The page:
The BRIGIT transdisciplinary consortium involves scientists across the spectrums of genomics, social sciences, plant pathology, entomolgy, molecular biology and ecology across 10 institutions:
BRIGIT will build UK capability to understand and prevent xylella introduction to the UK through the following:
Co-design, crowd sourcing and knowledge exchange
BRIGIT will provide information about the botany of plant hosts for X. fastidiosa and their typical symptoms of infection in plants. Open access databases on insect vector distributions, taxonomy and genome sequence data will be made available online for wider audiences.
Enhancing diagnostic capabilities
This will improve various aspects of detection of X. fastidiosa in plants and insect vectors. Fera science Ltd will co-ordinate work within BRIGIT on targeted sampling and diagnostic sensitivity for more reliable detection of the bacteria in diverse plant and tree species. New diagnostic techniques will be explored to rapidly detect sources of introduction.
Investigating insect vector biology
This will generate a better understanding of the biology of the estimated 20 xylem-feeding insect species that may transmit X. fastidiosa in the UK. The geographic distribution of these insect species and the plant species they colonise across Europe will be investigated. Genetic population structures of these species will be captured to identify insect migration routes between habitats and across the UK.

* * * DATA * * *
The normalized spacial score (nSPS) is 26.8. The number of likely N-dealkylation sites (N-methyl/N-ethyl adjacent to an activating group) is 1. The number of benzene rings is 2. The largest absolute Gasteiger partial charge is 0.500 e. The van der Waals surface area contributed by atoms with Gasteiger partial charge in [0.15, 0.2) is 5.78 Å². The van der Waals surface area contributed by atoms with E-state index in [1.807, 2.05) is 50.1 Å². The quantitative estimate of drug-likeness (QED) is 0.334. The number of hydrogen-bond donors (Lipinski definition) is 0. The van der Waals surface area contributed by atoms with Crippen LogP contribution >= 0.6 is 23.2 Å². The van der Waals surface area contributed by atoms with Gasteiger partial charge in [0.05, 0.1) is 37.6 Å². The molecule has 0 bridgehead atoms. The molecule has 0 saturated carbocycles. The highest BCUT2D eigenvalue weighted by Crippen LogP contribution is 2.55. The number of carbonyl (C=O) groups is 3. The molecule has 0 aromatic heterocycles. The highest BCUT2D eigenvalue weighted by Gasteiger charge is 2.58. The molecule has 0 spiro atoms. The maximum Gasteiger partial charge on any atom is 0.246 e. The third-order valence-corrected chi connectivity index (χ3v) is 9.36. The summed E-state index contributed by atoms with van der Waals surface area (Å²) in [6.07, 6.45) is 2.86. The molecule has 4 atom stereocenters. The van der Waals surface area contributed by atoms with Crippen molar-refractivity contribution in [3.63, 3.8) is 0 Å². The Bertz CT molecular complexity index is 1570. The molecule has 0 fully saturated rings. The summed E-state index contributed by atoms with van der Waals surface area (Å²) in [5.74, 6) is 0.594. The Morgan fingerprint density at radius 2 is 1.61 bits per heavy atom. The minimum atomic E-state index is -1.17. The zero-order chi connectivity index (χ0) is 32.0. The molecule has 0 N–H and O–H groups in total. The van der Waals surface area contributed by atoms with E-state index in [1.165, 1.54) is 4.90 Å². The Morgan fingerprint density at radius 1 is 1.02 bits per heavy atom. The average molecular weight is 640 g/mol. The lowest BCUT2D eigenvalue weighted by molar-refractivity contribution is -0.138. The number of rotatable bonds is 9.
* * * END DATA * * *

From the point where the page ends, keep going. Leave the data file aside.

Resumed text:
X. fastidiosa epidemiology modelling
This will generate models for fine and large-scale dispersal of X. fastidiosa via insect vectors and plant transport. This will include a human behaviour component to investigate the effects of human movement of plants on disease spread. This will inform surveillance and control strategies
BRIGIT comes from the Celtic goddess of sovereignty, ‘Guardian of the Land’. The name ‘Britain’ is derived from her name.
The name BRIGIT (as in bridge-it) also relates to emphasise the projects goals to form connections between (1) three diverse organisms (plants, animals (=insects) and bacteria), (2) 10 UK research organisations, (3) three research councils, (4) among scientists, stakeholders and policy makers; (5) between UK and Europe.